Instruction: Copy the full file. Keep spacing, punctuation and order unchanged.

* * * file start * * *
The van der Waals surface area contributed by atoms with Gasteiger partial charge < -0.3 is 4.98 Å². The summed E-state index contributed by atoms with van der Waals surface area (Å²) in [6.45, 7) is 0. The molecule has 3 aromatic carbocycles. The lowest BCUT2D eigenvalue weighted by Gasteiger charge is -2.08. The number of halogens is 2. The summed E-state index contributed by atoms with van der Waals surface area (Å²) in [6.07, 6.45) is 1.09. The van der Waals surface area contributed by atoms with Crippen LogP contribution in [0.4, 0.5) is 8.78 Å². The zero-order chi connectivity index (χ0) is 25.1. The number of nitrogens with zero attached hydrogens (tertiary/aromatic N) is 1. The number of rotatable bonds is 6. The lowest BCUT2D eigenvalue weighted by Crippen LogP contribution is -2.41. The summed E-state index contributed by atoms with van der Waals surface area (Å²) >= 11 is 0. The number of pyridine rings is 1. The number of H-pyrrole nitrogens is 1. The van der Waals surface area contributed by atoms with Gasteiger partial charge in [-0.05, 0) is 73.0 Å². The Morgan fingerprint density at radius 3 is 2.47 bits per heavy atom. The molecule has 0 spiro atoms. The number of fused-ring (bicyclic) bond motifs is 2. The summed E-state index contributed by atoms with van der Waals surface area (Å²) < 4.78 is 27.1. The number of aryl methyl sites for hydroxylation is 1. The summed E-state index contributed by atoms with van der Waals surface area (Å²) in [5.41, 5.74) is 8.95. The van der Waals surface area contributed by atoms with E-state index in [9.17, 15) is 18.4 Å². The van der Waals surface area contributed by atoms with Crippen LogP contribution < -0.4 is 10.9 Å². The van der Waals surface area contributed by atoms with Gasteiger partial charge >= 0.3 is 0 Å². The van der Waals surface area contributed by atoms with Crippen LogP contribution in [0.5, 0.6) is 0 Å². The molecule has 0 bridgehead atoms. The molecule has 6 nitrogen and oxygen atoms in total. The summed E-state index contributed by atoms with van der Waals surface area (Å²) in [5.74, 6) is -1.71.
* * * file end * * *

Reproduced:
The van der Waals surface area contributed by atoms with Gasteiger partial charge < -0.3 is 4.98 Å². The summed E-state index contributed by atoms with van der Waals surface area (Å²) in [6.45, 7) is 0. The molecule has 3 aromatic carbocycles. The lowest BCUT2D eigenvalue weighted by Gasteiger charge is -2.08. The number of halogens is 2. The summed E-state index contributed by atoms with van der Waals surface area (Å²) in [6.07, 6.45) is 1.09. The van der Waals surface area contributed by atoms with Crippen LogP contribution in [0.4, 0.5) is 8.78 Å². The zero-order chi connectivity index (χ0) is 25.1. The number of nitrogens with zero attached hydrogens (tertiary/aromatic N) is 1. The number of rotatable bonds is 6. The lowest BCUT2D eigenvalue weighted by Crippen LogP contribution is -2.41. The summed E-state index contributed by atoms with van der Waals surface area (Å²) >= 11 is 0. The number of pyridine rings is 1. The number of H-pyrrole nitrogens is 1. The van der Waals surface area contributed by atoms with Gasteiger partial charge in [-0.05, 0) is 73.0 Å². The Morgan fingerprint density at radius 3 is 2.47 bits per heavy atom. The molecule has 0 spiro atoms. The number of fused-ring (bicyclic) bond motifs is 2. The summed E-state index contributed by atoms with van der Waals surface area (Å²) < 4.78 is 27.1. The number of aryl methyl sites for hydroxylation is 1. The summed E-state index contributed by atoms with van der Waals surface area (Å²) in [5.41, 5.74) is 8.95. The van der Waals surface area contributed by atoms with E-state index in [9.17, 15) is 18.4 Å². The van der Waals surface area contributed by atoms with Crippen LogP contribution < -0.4 is 10.9 Å². The van der Waals surface area contributed by atoms with Gasteiger partial charge >= 0.3 is 0 Å². The van der Waals surface area contributed by atoms with Crippen LogP contribution in [0.5, 0.6) is 0 Å². The molecule has 0 bridgehead atoms. The molecule has 6 nitrogen and oxygen atoms in total. The summed E-state index contributed by atoms with van der Waals surface area (Å²) in [5.74, 6) is -1.71.